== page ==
Inverted-L for 80m & 160m

I wanted to test a temporary / portable setup to participate in 80 / 160m contests.

The antenna is inspired on the 'Battlecreek Special' design, but then limited to 80 and 160m (no 40m section). It is a further development of the 80m full size GPA described on another page of my site, allowing dual band operation.


On 80m very good performances with very acceptable noise level. Made several comparisons with EWE antenna's and magnetic loops -  the very weak stations were always readable on the GPA... Bandwidth for SWR 1.5:1 is 80 kHz,  for 2:1 125 kHz, for 3:1 is 200 kHz. Worked a lot of DX without efforts.

On 160m  good performances, I could only test this in SSB, despite the fact that topband is a CW band! Noise level S7 about (BW 2,2 kHz). Worked several stations in USA and S. America (Brazil, Nicaragua) with 800w PEP. Bandwidth for SWR 1.5:1 is 20 kHz,  for 2:1 30 kHz, for 3:1 is 50 kHz. The resonance frequency can be shifted upwards smoothly by 50 kHz or so by giving some slack in the 'L' section, so adjust your antenna with the L-leg taut in the lower region of desired operation (with this slack in the 'L' section, resonance shifts up on 80m by only 10 kHz)
  The 18m glassfibre pole from SPIDERBEAM is used, but without the top section (too fragile to support the weight / wind load of the 80m trap coil). The antenna itself is composed of 12m of heavy flexible insulated copper wire 4mm˛ section + 7m of same but 2,5 mm˛ on the top. This (about) 19m wire is tightly wound around the pole (pitch about 1 turn per 2m). The same base as for the 80m full size GPA is used, with 96 radials of about 10m length.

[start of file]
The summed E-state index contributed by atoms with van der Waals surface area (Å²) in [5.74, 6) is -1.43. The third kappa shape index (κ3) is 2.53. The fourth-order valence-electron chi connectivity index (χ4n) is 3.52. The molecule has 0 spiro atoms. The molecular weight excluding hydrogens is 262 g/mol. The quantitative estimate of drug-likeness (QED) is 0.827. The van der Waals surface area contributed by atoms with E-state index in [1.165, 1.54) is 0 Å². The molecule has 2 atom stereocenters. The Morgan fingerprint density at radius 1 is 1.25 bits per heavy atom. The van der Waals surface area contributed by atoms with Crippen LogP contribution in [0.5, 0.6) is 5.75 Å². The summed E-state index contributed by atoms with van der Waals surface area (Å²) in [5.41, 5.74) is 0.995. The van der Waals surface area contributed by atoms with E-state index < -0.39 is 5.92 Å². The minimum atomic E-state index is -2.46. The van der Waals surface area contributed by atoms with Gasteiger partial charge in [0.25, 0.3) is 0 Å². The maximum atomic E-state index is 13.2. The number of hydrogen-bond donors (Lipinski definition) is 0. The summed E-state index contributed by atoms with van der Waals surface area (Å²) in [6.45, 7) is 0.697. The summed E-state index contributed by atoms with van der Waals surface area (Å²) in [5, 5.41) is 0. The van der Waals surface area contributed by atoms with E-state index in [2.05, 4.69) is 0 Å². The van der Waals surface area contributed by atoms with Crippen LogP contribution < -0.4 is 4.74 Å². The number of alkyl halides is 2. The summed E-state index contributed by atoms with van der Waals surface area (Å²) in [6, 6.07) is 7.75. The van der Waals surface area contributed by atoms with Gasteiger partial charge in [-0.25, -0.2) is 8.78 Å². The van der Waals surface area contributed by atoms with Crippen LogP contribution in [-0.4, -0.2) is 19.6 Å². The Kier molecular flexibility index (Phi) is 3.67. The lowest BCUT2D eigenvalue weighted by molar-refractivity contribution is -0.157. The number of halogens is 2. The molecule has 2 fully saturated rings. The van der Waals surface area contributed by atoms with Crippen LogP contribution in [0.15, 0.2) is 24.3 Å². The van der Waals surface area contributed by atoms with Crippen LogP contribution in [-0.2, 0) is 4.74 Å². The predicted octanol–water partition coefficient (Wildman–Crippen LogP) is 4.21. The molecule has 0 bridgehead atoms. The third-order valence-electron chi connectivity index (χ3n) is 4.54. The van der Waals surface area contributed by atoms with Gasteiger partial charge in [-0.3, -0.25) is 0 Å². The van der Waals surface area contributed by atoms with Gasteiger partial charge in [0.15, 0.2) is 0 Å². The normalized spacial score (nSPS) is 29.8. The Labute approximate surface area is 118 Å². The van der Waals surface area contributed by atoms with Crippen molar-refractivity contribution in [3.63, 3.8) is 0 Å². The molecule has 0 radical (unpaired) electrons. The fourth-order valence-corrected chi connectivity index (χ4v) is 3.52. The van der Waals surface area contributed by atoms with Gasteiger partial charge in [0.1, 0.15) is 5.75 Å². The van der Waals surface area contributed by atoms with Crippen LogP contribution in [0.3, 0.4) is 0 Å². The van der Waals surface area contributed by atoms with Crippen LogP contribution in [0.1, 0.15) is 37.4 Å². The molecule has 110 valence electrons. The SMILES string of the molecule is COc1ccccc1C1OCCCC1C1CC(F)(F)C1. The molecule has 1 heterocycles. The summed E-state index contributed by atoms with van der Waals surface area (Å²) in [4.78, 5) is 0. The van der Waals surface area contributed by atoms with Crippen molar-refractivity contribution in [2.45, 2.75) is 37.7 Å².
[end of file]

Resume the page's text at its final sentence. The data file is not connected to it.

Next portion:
The 80m coax trap coil. This is wound on a 80mm dia PVC light-weight pipe, about 9,8 turns required. I first made one with RG-58, but had a flash-over between the insulation and a terminal bolt (800w PEP). Second version with RG-400 (Teflon Coax) was a lot more reliable, but somewhat heavier in weight. The 'L' section is about 15m50 long, made of (light weight) 0,75mm˛ PVC insulated  flexible copper wire. I affixed this to the roof of the house, about 10m high and 25m from the GPA (so it is slanted). It makes no sense to give you the exact dimensions, as these will vary in function of the trap construction and it's resonance frequency, and the possible slant of the 'L' leg.

As a GPA has a low feed resistance (about 35R at 1/4 wave, about 20R as shortened on 160m), the antenna is fed through a 1 to 2,25 balun to feed it by 50R coax. The balun is wound (5 or 6 turns bifilar) on a large 43 material ferrite core, here with RG-58 (no problems with 800w), but better would be RG-400 (this coax is rated at 5 kW). The result is a very flat SWR curve and 1:1 at resonance. You can find details how to construct this balun on the valuable site of  ON9CVD Bob This balun is normally used to step up impedance from 50R to 112.5R, but can be used to step down as well !